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Int J Cancer. 2002 Apr 10;98(5):761-9.

Food-derived polyphenols inhibit pancreatic cancer growth through mitochondrial cytochrome C release and apoptosis.

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Department of Surgery, Veterans Affairs Greater Los Angeles Healthcare System and University of California, Los Angeles, CA 90073, USA.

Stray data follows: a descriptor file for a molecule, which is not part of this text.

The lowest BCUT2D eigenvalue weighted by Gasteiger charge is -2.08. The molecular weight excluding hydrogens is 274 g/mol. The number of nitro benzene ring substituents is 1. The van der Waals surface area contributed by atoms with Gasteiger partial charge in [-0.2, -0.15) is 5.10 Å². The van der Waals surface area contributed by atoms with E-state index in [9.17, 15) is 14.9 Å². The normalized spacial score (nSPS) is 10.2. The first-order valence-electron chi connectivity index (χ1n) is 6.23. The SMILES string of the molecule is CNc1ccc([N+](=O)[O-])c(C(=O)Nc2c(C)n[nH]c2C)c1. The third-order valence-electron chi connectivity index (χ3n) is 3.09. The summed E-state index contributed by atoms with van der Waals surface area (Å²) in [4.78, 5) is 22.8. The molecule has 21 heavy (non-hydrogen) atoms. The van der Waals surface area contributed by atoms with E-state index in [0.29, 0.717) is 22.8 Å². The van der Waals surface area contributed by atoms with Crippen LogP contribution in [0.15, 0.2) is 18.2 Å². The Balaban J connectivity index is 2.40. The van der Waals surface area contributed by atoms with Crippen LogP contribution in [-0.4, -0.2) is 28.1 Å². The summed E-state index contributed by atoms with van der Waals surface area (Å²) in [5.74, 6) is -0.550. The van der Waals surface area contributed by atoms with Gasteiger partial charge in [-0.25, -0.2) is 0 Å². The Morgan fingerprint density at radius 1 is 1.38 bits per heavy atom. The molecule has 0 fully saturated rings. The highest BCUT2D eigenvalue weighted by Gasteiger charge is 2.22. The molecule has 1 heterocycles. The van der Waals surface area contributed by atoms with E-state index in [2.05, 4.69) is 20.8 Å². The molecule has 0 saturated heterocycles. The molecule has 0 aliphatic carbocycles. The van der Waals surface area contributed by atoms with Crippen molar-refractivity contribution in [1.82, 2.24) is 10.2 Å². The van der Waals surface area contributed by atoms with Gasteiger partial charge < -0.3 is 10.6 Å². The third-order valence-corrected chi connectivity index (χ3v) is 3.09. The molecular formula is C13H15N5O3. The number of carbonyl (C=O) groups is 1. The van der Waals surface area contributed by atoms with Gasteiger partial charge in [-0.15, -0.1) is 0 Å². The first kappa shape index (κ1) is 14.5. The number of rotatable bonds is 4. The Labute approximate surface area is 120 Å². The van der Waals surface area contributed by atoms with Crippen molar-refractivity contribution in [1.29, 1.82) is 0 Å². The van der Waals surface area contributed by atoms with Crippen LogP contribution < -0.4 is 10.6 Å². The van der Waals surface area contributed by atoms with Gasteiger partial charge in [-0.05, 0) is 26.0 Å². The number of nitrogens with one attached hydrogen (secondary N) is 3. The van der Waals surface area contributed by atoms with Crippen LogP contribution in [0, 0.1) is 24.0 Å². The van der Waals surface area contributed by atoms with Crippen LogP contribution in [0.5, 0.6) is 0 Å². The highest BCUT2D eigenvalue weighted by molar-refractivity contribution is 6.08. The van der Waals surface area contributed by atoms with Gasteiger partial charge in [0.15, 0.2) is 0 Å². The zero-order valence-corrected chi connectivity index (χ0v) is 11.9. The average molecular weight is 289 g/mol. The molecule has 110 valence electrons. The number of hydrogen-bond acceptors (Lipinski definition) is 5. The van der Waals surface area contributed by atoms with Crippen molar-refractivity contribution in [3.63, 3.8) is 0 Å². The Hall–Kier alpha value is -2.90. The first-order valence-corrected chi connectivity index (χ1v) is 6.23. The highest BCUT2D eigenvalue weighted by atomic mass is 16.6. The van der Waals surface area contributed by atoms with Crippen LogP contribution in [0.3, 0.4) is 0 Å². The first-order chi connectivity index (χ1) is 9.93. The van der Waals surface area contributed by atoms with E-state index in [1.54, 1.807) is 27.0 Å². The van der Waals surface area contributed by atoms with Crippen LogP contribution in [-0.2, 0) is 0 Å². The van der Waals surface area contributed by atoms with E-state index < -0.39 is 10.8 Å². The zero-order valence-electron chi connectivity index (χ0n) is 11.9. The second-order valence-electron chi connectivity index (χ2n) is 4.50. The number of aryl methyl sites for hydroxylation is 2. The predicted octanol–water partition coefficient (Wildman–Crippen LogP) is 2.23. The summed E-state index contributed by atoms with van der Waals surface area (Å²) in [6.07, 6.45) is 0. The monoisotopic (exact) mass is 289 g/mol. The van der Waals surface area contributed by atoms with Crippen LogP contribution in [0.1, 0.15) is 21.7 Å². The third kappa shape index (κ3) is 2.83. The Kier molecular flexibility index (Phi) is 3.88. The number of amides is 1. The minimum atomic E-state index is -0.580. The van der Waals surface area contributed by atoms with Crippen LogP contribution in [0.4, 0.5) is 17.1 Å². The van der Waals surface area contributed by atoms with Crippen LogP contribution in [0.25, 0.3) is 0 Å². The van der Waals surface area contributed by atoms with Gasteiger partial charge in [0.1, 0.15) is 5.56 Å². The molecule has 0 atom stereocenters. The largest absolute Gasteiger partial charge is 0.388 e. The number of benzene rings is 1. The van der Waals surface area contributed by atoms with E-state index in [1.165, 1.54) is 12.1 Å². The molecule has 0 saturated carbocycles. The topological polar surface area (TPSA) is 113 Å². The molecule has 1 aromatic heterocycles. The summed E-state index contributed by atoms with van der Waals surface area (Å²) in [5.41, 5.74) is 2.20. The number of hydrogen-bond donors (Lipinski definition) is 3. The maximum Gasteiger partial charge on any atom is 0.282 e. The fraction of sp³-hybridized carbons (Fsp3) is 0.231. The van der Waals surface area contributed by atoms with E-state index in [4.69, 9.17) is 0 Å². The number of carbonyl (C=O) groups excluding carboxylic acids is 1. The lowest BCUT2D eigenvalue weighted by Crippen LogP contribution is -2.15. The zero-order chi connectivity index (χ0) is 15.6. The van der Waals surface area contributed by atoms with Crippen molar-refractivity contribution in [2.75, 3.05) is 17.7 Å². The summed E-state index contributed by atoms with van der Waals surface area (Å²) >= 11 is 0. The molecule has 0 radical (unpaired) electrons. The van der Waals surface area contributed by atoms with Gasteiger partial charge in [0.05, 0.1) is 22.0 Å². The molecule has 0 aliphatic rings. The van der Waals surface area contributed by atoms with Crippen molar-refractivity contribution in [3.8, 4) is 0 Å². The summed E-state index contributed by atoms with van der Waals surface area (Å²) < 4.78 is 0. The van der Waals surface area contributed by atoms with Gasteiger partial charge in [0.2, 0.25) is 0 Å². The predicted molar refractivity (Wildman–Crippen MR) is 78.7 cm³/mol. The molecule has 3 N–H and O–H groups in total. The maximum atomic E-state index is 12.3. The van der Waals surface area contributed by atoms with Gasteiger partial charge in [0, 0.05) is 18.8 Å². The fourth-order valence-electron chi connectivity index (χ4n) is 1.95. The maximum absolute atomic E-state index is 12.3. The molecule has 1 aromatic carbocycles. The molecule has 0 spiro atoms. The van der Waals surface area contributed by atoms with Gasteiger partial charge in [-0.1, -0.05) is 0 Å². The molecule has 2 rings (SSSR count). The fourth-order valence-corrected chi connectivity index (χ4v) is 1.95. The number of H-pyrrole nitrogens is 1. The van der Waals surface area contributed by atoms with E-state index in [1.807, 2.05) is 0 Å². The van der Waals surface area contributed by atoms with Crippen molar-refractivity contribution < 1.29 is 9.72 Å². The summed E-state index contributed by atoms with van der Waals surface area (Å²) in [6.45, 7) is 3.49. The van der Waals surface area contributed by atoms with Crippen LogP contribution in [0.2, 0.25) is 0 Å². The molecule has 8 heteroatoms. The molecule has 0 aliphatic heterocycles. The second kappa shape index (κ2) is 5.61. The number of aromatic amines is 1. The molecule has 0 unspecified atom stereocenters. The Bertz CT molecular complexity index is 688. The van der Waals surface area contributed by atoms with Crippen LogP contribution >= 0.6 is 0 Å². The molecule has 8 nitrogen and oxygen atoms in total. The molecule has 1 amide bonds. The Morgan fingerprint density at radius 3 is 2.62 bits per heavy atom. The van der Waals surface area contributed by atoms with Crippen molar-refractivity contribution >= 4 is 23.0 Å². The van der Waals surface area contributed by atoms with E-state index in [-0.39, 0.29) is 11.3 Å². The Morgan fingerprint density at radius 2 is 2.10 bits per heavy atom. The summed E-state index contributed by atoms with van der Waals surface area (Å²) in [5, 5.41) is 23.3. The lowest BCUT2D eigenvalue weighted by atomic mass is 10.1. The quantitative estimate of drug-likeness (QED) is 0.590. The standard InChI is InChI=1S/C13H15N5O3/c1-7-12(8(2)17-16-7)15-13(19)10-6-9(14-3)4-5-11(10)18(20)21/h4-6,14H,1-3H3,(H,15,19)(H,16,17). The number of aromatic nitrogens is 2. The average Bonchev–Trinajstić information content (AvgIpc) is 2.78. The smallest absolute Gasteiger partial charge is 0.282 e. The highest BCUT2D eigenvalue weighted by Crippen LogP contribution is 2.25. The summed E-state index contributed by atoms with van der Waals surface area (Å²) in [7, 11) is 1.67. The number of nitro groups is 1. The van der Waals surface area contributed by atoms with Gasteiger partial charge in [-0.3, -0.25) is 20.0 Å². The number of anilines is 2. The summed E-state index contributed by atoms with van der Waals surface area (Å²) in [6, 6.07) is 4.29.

There is increasing evidence that food-derived polyphenols have a beneficial effect for cancers. Our purpose was to determine the effect and mechanism of action of these compounds on pancreatic cancer. We measured effects of quercetin on pancreatic cancer in a nude mouse model. We also investigated the effects of quercetin, rutin, trans-resveratrol and genistein on apoptosis and underlying signaling in pancreatic carcinoma cells in vitro. Quercetin decreased primary tumor growth, increased apoptosis and prevented metastasis in a model of pancreatic cancer. In vitro quercetin and trans-resveratrol, but not rutin, markedly enhanced apoptosis, causing mitochondrial depolarization and cytochrome c release followed by caspase-3 activation. In addition, the effect of a combination of quercetin and trans-resveratrol on mitochondrial cytochrome c release and caspase-3 activity was greater than the expected additive response. The inhibition of mitochondrial permeability transition prevented cytochrome c release, caspase-3 activation and apoptosis caused by polyphenols. Nuclear factor-kappa B activity was inhibited by quercetin and trans-resveratrol, but not genistein, indicating that this transcription factor is not the only mediator of the polyphenols' effects on apoptosis. The results suggest that food-derived polyphenols inhibit pancreatic cancer growth and prevent metastasis by inducing mitochondrial dysfunction, resulting in cytochrome c release, caspase activation and apoptosis.

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